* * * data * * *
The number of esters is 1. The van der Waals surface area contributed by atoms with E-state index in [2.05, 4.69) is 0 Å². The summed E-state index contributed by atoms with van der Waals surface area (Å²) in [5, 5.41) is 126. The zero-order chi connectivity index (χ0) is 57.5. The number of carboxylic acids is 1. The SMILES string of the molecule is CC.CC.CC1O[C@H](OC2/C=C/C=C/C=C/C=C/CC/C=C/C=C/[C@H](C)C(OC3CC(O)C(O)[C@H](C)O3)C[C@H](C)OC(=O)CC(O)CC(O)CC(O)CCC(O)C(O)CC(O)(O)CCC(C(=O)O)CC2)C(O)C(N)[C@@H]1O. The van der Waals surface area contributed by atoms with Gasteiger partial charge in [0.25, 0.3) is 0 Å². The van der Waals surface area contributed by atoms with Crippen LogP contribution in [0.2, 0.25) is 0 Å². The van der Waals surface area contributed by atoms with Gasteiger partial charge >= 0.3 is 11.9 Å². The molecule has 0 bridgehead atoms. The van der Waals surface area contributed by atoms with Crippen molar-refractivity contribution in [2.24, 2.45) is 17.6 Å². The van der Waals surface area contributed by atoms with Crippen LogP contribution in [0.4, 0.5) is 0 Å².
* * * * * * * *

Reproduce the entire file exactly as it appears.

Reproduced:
The number of esters is 1. The van der Waals surface area contributed by atoms with E-state index in [2.05, 4.69) is 0 Å². The summed E-state index contributed by atoms with van der Waals surface area (Å²) in [5, 5.41) is 126. The zero-order chi connectivity index (χ0) is 57.5. The number of carboxylic acids is 1. The SMILES string of the molecule is CC.CC.CC1O[C@H](OC2/C=C/C=C/C=C/C=C/CC/C=C/C=C/[C@H](C)C(OC3CC(O)C(O)[C@H](C)O3)C[C@H](C)OC(=O)CC(O)CC(O)CC(O)CCC(O)C(O)CC(O)(O)CCC(C(=O)O)CC2)C(O)C(N)[C@@H]1O. The van der Waals surface area contributed by atoms with Gasteiger partial charge in [0.25, 0.3) is 0 Å². The van der Waals surface area contributed by atoms with Crippen LogP contribution in [0.2, 0.25) is 0 Å². The van der Waals surface area contributed by atoms with Gasteiger partial charge >= 0.3 is 11.9 Å². The molecule has 0 bridgehead atoms. The van der Waals surface area contributed by atoms with Crippen molar-refractivity contribution in [2.24, 2.45) is 17.6 Å². The van der Waals surface area contributed by atoms with Crippen LogP contribution in [0.4, 0.5) is 0 Å².